Climate and environmental injustice: Thousands without water in Jackson, Mississippi

Residents of Jackson, Mississippi are without drinking water after heavy rains caused the Pearl River to crest just below major flood stage this week. A major pump at the city’s main water treatment facility was damaged. The city’s mayor says the current water crisis is the result of problems that have been going on for years.

The OB Curtis water treatment plant was pushed to failure after the city experienced a high level of flooding due to heavy rains over the past week after nearly 30 days of a notice water boiling that has become common in Jackson. Its complete failure left the city without enough clean water for people to use.

The EPA defines environmental justice as the fair treatment and meaningful involvement of all people, regardless of race, color, national origin, or income, in the development, implementation, and enforcement of environmental laws, regulations and policies. In a statement on the Jackson, MS water crisis, NAACP President Derrick Johnson addressed the disparities highlighted by the Jackson, Mississippi water crisis: “One way or another, in 2022, equality and justice remain out of reach for black communities across America. . The disparities our community faces are stark – just look at the disaster unfolding in my hometown of Jackson, Mississippi. He went on to say, “More than one hundred thousand people, the majority of whom are black, do not have access to safe drinking water for the foreseeable future.” The State of Mississippi and the City of Jackson must prioritize providing basic services to the community, a lack of investment from political leaders has created this crisis and highlights the racial injustice associated with the distribution of state and federal funds for drinking water.

Billions of dollars have been made available by the federal government in recent years for investments in community water supply infrastructure to avert crises like the one in Jackson, MS. This funding has not reached the communities most in need and must be prioritized to communities experiencing racially motivated environmental injustice to ensure clean water is available for all. The water crisis in Flint, Michigan, presented the nation with what black communities had known for years about the underinvestment in water infrastructure in their neighborhoods. This phenomenon is present throughout the country.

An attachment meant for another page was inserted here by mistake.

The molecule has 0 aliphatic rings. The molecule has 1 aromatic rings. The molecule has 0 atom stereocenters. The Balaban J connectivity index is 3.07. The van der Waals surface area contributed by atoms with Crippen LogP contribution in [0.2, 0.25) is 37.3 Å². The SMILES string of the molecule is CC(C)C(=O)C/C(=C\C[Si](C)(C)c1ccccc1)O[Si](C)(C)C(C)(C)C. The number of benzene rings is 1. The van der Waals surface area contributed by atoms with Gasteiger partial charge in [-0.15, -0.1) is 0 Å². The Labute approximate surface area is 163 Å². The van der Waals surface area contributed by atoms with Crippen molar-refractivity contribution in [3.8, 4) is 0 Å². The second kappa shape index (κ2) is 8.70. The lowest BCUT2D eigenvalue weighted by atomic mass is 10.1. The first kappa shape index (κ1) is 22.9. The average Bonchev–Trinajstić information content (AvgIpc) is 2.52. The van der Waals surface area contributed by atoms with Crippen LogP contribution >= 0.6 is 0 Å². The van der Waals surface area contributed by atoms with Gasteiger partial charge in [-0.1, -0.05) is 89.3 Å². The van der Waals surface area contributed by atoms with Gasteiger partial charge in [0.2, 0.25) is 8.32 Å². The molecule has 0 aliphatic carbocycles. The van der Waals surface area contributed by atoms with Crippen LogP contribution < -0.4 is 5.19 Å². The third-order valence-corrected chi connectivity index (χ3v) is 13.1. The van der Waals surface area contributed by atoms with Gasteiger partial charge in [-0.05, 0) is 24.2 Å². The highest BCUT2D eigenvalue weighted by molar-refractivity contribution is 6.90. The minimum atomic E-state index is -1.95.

The funding that has been made available is only part of what is needed to have a quality drinking water supply for every community, over a trillion dollars needs to be invested by the start of 2030. This is a shared responsibility between local authorities. , state and federal governments and this investment must also improve the resilience of our water infrastructure to climate change due to the climate crisis. Jackson Mayor Chokwe Antar Lumumba said it best: “We’ve had hotter summers, colder winters and more rainfall every year and that’s impacting our infrastructure. And so we need support not only to create sustainability and fairness in our system, but also to temper our system. We cannot simply rebuild what it should have been, but it must be built around what is needed for these communities to thrive even when impacted by climate change. American Rivers called on the Biden administration to take urgent climate action to support clean water supplies for healthy rivers and communities. These actions must be launched now. We can’t wait. Learn more.

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